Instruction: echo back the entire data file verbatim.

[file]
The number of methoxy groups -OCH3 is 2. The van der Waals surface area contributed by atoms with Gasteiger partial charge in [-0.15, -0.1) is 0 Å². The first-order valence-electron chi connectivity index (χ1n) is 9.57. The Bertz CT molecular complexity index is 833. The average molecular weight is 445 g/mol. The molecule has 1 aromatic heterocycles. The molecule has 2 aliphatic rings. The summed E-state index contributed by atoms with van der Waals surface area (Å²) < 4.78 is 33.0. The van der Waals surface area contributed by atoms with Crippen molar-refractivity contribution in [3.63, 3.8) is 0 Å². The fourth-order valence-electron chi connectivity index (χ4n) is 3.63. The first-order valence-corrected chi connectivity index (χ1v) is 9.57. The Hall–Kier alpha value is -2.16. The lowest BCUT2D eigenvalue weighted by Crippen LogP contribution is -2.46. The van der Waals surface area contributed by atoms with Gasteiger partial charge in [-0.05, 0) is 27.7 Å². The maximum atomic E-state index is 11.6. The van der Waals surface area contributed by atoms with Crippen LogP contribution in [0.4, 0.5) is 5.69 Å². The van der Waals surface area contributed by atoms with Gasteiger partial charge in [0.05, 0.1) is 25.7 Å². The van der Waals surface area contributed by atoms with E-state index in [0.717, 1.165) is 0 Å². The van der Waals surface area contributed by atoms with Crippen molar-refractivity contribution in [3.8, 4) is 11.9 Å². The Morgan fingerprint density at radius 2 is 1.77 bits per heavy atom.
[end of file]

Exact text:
The number of methoxy groups -OCH3 is 2. The van der Waals surface area contributed by atoms with Gasteiger partial charge in [-0.15, -0.1) is 0 Å². The first-order valence-electron chi connectivity index (χ1n) is 9.57. The Bertz CT molecular complexity index is 833. The average molecular weight is 445 g/mol. The molecule has 1 aromatic heterocycles. The molecule has 2 aliphatic rings. The summed E-state index contributed by atoms with van der Waals surface area (Å²) < 4.78 is 33.0. The van der Waals surface area contributed by atoms with Crippen molar-refractivity contribution in [3.63, 3.8) is 0 Å². The fourth-order valence-electron chi connectivity index (χ4n) is 3.63. The first-order valence-corrected chi connectivity index (χ1v) is 9.57. The Hall–Kier alpha value is -2.16. The lowest BCUT2D eigenvalue weighted by Crippen LogP contribution is -2.46. The van der Waals surface area contributed by atoms with Gasteiger partial charge in [-0.05, 0) is 27.7 Å². The maximum atomic E-state index is 11.6. The van der Waals surface area contributed by atoms with Crippen LogP contribution in [0.4, 0.5) is 5.69 Å². The van der Waals surface area contributed by atoms with Gasteiger partial charge in [0.05, 0.1) is 25.7 Å². The van der Waals surface area contributed by atoms with E-state index in [0.717, 1.165) is 0 Å². The van der Waals surface area contributed by atoms with Crippen molar-refractivity contribution in [3.8, 4) is 11.9 Å². The Morgan fingerprint density at radius 2 is 1.77 bits per heavy atom.